Rules of the road and red lights

I’m not sure if it’s just the summer heat, but it seems to me that people’s attention for simple rules of the road has gone out of the window lately.

It all started with the bicycles.  We’ve noticed this year a lack of respect on the part of cyclists for red lights.

Red pedestrian traffic lightsIt doesn’t matter what kind of red light: pedestrian crossings, crossroads, or even cycle paths.  They just ride straight through them.  It’s a common occurance on the Hohemarkstraße in Oberursel, where I see at least one cyclist every week go through at red light – usually whilst pedestrians are crossing.

But at crossings it can be even worst – they veer off to the right to use the pedestrian crossing across the side road and avoid the red traffic light that way.  Of course, the pedestrian crossing may also be at red, but that doesn’t seem to worry them.

Then there are the pedestrians who just walk across the main road without looking, forcing drivers to brake hard.  And I don’t mean taking a run at it, I mean leisurely walking across.

At one point on the Hohemarkstraße there they do it about 50m from the nearest pedestrian crossing, which has usually just gone back to green for motorists before they cross.

Others do take the trouble to walk to a pedestrian crossing, only to use it when it’s set to red anyway.

At this point I don’t want to forget to mention the cyclists who ride on the right-hand side of the road, and then turn left across the traffic without looking, or those that ride on the wrong side of the road, or ride the wrong way down a one way street (which is allowed in certain parts of Frankfurt) and then shoot out at the end without stopping, regardless of the fact that drivers will not be expecting anything to come out that way.

Not that some drivers are any better.  I recently stopped at an unguarded railway crossing because I could see that a tram was coming, and trams have priority over cars (they are also bigger, heavier, take longer to stop, and can do a lot of damage if you get in their way).  The driver behind me started waving madly at me for stopping, she then got impatient and tried to drive around me and get across the crossing before the tram came.

The tram won.

But it turns out that this is even worse in other parts of Germany.  On a recent trip to Cologne I was able to observe how cyclists and pedestrians use the same path along the Rhine.  The cyclists swerve between the pedestrians at quite a speed, or just ring their bells and make them get out of the way.  Marking out separate paths might be a good idea.

Worse still, where there are dedicated cycle paths there are often pedestrian crossings.  I watched, as the lights on the cycle path and the main road turned to red, and the pedestrian lights turned to green.  The pedestrians started to cross, and the cyclists didn’t care.

They rang their bells anyway, ignored the red lights, and made the pedestrians get out of their way.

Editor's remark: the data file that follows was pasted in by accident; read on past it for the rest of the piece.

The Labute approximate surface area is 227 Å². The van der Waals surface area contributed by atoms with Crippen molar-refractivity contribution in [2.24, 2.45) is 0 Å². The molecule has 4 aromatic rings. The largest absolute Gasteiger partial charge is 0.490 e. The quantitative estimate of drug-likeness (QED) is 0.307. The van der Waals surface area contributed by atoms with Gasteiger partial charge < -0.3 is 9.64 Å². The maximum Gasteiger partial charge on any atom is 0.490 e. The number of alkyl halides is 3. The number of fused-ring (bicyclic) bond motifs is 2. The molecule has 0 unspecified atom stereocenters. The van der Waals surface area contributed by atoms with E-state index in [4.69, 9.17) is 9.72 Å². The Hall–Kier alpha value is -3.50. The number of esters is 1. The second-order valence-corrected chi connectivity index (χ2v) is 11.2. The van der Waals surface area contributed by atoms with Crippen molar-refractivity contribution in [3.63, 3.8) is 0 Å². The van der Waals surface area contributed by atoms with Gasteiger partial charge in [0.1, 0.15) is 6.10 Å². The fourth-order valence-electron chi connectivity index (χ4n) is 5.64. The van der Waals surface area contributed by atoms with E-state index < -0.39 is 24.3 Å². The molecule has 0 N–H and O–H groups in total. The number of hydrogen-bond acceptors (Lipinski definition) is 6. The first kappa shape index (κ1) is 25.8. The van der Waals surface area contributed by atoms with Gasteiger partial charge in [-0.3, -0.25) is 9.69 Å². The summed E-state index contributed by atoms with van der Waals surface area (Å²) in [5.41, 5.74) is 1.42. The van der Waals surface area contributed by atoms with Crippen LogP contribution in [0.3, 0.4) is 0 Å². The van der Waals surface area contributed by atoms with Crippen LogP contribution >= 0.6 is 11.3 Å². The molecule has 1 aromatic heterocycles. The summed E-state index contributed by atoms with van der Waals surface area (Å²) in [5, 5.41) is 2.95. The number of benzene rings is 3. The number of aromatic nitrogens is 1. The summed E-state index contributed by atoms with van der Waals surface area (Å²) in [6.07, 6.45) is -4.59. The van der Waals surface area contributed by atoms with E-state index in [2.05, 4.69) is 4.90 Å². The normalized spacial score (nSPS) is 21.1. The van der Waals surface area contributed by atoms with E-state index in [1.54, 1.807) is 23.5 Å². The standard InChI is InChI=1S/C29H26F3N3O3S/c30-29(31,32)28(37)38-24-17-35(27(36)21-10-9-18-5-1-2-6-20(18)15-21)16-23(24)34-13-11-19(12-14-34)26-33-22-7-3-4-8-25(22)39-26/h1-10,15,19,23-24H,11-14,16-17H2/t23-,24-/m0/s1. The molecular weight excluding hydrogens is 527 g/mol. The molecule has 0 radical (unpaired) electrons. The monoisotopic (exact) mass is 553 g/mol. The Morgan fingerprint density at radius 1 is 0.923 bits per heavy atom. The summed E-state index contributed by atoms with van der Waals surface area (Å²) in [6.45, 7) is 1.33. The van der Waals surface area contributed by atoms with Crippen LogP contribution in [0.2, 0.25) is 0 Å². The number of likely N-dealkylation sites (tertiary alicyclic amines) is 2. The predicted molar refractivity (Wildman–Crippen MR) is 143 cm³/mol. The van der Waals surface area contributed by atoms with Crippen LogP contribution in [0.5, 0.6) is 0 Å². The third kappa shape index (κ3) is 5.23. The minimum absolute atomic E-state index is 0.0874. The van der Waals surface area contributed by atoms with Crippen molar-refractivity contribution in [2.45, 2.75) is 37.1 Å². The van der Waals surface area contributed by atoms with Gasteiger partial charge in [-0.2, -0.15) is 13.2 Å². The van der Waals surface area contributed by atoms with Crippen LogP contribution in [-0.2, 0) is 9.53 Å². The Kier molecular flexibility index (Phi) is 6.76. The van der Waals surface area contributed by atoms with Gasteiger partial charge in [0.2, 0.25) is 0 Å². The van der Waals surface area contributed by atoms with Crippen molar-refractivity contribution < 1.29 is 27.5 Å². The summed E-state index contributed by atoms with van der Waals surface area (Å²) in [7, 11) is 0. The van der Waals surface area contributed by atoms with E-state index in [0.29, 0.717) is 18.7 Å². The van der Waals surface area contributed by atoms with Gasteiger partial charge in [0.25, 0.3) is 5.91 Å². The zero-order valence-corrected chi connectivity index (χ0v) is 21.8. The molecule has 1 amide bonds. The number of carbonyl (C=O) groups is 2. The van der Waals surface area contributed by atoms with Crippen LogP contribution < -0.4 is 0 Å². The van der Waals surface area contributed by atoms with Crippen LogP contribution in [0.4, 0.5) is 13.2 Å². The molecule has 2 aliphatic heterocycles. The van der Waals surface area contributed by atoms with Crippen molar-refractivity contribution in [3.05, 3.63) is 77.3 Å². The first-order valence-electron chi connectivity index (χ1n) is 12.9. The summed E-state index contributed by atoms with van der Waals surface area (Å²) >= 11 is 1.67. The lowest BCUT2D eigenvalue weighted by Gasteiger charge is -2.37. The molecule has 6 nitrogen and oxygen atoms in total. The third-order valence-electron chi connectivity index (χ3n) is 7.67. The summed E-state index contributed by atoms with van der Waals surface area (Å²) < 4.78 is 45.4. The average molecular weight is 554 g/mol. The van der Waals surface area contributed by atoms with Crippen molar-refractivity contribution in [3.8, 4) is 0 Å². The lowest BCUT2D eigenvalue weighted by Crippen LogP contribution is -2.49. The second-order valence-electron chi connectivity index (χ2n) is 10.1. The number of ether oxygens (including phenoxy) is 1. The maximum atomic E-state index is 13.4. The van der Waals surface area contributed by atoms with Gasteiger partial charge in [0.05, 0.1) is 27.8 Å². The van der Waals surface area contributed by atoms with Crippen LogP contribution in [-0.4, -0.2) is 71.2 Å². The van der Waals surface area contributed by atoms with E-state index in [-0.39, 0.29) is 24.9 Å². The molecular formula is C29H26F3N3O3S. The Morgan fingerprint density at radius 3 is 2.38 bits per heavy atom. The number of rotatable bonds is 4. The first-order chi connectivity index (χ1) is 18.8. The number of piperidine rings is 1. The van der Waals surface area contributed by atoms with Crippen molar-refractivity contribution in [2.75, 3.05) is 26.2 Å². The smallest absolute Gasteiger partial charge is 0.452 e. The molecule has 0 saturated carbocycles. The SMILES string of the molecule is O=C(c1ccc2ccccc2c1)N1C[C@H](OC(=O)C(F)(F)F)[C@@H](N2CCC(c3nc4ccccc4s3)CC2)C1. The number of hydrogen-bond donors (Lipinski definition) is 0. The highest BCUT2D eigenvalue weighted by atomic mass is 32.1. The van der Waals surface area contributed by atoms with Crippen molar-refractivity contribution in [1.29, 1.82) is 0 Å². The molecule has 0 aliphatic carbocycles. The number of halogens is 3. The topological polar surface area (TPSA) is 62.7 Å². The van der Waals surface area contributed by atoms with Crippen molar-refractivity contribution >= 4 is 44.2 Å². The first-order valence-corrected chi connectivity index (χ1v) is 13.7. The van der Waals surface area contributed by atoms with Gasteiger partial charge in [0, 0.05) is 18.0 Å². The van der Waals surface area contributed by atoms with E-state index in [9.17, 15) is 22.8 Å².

Some links to interesting news stories in Germany today:

Gutachten wies auf Fehler beim U-Bahn-Bau hin
This week the city archive of Cologne collapsed.  An underground line being built in front of it is being discussed as one of the possible causes.  Now it appears that were warnings about the structure of the new line 5 years ago.

Zahlte Opel keine Steuern?
Opel would like the German state to help them out financially, but now a magazine is claiming that the company did not pay taxes in Germany and instead transferred profits to GM.

Patentstreit um Google-Handy in Deutschland
Google would like to sell their new mobile phone in Germany, but a Taiwanese phone manufacturer is claiming that they are infringing on existing patents.

The longest trip yet in my bio-ethanol car

Yesterday was a real test for the bio-ethanol car – I drove to a meeting in Cologne and back.

This may not sound like anything special, but with Cologne being about 200km away and the car showing 409km remaining on a full tank I was a bit worried as it would be the first time that I had had to fill up anywhere else and, of course, mix the contents of the tank.

In the end though – I didn’t have to. The journey turned out to be about 370km, and even though there was a hold up on the motorway on the way home the on-board computer still calculated that I had enough fuel for 100km when I arrived home.

Of course, this is all down to the lower fuel consumption on the motorway compared to driving around the local towns. The computer worked out that I used 11.6 litres per 100km for the trip – about 2.5 less than normal and hence the extra distance available.

Another interesting fact was that Cologne now has an environmental zone in place – your car needs to display a green “fine particle disc” in order to enter the city. I didn’t see anyone actually check mine, but I did have it on display. More about that another day.

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